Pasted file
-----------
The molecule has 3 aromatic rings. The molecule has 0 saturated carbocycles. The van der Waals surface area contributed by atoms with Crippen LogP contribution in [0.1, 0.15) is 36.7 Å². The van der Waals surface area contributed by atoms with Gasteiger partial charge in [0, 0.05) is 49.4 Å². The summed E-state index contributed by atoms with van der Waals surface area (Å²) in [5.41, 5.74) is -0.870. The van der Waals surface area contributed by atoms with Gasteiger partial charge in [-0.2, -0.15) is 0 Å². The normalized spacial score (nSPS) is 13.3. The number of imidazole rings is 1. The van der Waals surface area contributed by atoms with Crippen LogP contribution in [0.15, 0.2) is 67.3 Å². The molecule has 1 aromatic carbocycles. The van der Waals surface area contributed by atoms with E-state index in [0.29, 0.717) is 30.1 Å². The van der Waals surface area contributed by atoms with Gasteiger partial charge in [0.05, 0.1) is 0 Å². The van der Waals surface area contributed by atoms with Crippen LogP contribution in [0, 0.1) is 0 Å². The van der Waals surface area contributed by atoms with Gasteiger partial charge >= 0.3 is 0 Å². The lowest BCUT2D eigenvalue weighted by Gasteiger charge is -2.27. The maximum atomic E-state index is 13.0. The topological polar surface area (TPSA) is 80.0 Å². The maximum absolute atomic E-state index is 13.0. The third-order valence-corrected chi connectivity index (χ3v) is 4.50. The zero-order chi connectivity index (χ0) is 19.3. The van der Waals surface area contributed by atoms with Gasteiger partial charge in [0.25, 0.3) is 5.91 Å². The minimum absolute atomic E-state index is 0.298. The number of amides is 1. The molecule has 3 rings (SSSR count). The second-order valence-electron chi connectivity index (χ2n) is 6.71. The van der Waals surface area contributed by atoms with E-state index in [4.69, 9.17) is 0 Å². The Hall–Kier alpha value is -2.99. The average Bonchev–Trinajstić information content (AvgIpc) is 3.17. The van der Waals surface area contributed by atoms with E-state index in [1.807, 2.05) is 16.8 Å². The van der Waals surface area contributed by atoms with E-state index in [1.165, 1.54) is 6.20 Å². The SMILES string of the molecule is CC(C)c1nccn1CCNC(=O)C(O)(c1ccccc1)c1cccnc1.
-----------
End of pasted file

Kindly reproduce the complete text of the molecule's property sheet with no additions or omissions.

The molecule has 3 aromatic rings. The molecule has 0 saturated carbocycles. The van der Waals surface area contributed by atoms with Crippen LogP contribution in [0.1, 0.15) is 36.7 Å². The van der Waals surface area contributed by atoms with Gasteiger partial charge in [0, 0.05) is 49.4 Å². The summed E-state index contributed by atoms with van der Waals surface area (Å²) in [5.41, 5.74) is -0.870. The van der Waals surface area contributed by atoms with Gasteiger partial charge in [-0.2, -0.15) is 0 Å². The normalized spacial score (nSPS) is 13.3. The number of imidazole rings is 1. The van der Waals surface area contributed by atoms with Crippen LogP contribution in [0.15, 0.2) is 67.3 Å². The molecule has 1 aromatic carbocycles. The van der Waals surface area contributed by atoms with E-state index in [0.29, 0.717) is 30.1 Å². The van der Waals surface area contributed by atoms with Gasteiger partial charge in [0.05, 0.1) is 0 Å². The van der Waals surface area contributed by atoms with Crippen LogP contribution in [0, 0.1) is 0 Å². The van der Waals surface area contributed by atoms with Gasteiger partial charge >= 0.3 is 0 Å². The lowest BCUT2D eigenvalue weighted by Gasteiger charge is -2.27. The maximum atomic E-state index is 13.0. The topological polar surface area (TPSA) is 80.0 Å². The maximum absolute atomic E-state index is 13.0. The third-order valence-corrected chi connectivity index (χ3v) is 4.50. The zero-order chi connectivity index (χ0) is 19.3. The van der Waals surface area contributed by atoms with Gasteiger partial charge in [0.25, 0.3) is 5.91 Å². The minimum absolute atomic E-state index is 0.298. The number of amides is 1. The molecule has 3 rings (SSSR count). The second-order valence-electron chi connectivity index (χ2n) is 6.71. The van der Waals surface area contributed by atoms with E-state index in [4.69, 9.17) is 0 Å². The Hall–Kier alpha value is -2.99. The average Bonchev–Trinajstić information content (AvgIpc) is 3.17. The van der Waals surface area contributed by atoms with E-state index in [1.807, 2.05) is 16.8 Å². The van der Waals surface area contributed by atoms with E-state index in [1.165, 1.54) is 6.20 Å². The SMILES string of the molecule is CC(C)c1nccn1CCNC(=O)C(O)(c1ccccc1)c1cccnc1.